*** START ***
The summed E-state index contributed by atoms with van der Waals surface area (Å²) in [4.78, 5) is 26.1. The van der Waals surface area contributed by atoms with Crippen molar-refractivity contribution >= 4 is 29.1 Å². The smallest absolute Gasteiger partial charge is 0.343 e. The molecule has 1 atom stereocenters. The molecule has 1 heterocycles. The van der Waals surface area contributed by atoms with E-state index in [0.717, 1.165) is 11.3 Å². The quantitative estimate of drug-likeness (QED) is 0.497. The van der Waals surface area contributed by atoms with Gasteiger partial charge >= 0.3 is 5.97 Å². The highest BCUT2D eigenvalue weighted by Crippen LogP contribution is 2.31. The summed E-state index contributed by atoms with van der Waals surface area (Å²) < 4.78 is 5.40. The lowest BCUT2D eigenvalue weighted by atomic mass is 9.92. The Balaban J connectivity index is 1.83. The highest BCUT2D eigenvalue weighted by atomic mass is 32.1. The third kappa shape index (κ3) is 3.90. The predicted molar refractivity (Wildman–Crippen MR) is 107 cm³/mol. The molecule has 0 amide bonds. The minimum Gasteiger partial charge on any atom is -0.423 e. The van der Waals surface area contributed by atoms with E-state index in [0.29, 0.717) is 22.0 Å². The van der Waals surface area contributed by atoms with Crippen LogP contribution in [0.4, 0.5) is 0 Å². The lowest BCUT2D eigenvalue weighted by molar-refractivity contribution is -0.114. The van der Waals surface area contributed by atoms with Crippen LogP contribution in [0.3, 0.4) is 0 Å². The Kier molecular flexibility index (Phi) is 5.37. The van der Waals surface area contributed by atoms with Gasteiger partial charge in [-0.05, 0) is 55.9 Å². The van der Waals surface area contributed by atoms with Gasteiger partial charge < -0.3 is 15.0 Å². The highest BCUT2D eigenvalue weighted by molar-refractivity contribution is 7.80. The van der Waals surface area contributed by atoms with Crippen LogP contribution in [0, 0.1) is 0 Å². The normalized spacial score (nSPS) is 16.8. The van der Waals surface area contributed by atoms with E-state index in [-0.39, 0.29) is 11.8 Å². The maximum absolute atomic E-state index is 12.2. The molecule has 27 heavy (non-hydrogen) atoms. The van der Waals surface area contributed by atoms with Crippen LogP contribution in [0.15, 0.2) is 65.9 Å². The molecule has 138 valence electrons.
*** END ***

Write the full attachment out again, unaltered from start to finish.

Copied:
The summed E-state index contributed by atoms with van der Waals surface area (Å²) in [4.78, 5) is 26.1. The van der Waals surface area contributed by atoms with Crippen molar-refractivity contribution >= 4 is 29.1 Å². The smallest absolute Gasteiger partial charge is 0.343 e. The molecule has 1 atom stereocenters. The molecule has 1 heterocycles. The van der Waals surface area contributed by atoms with E-state index in [0.717, 1.165) is 11.3 Å². The quantitative estimate of drug-likeness (QED) is 0.497. The van der Waals surface area contributed by atoms with Gasteiger partial charge >= 0.3 is 5.97 Å². The highest BCUT2D eigenvalue weighted by Crippen LogP contribution is 2.31. The summed E-state index contributed by atoms with van der Waals surface area (Å²) < 4.78 is 5.40. The lowest BCUT2D eigenvalue weighted by atomic mass is 9.92. The Balaban J connectivity index is 1.83. The highest BCUT2D eigenvalue weighted by atomic mass is 32.1. The third kappa shape index (κ3) is 3.90. The predicted molar refractivity (Wildman–Crippen MR) is 107 cm³/mol. The molecule has 0 amide bonds. The minimum Gasteiger partial charge on any atom is -0.423 e. The van der Waals surface area contributed by atoms with E-state index in [0.29, 0.717) is 22.0 Å². The van der Waals surface area contributed by atoms with Crippen LogP contribution in [0.4, 0.5) is 0 Å². The lowest BCUT2D eigenvalue weighted by molar-refractivity contribution is -0.114. The van der Waals surface area contributed by atoms with Crippen LogP contribution in [0.3, 0.4) is 0 Å². The Kier molecular flexibility index (Phi) is 5.37. The van der Waals surface area contributed by atoms with Gasteiger partial charge in [-0.05, 0) is 55.9 Å². The van der Waals surface area contributed by atoms with Gasteiger partial charge < -0.3 is 15.0 Å². The highest BCUT2D eigenvalue weighted by molar-refractivity contribution is 7.80. The van der Waals surface area contributed by atoms with Crippen LogP contribution in [0, 0.1) is 0 Å². The normalized spacial score (nSPS) is 16.8. The van der Waals surface area contributed by atoms with E-state index in [-0.39, 0.29) is 11.8 Å². The maximum absolute atomic E-state index is 12.2. The molecule has 27 heavy (non-hydrogen) atoms. The van der Waals surface area contributed by atoms with Crippen LogP contribution in [0.15, 0.2) is 65.9 Å². The molecule has 138 valence electrons.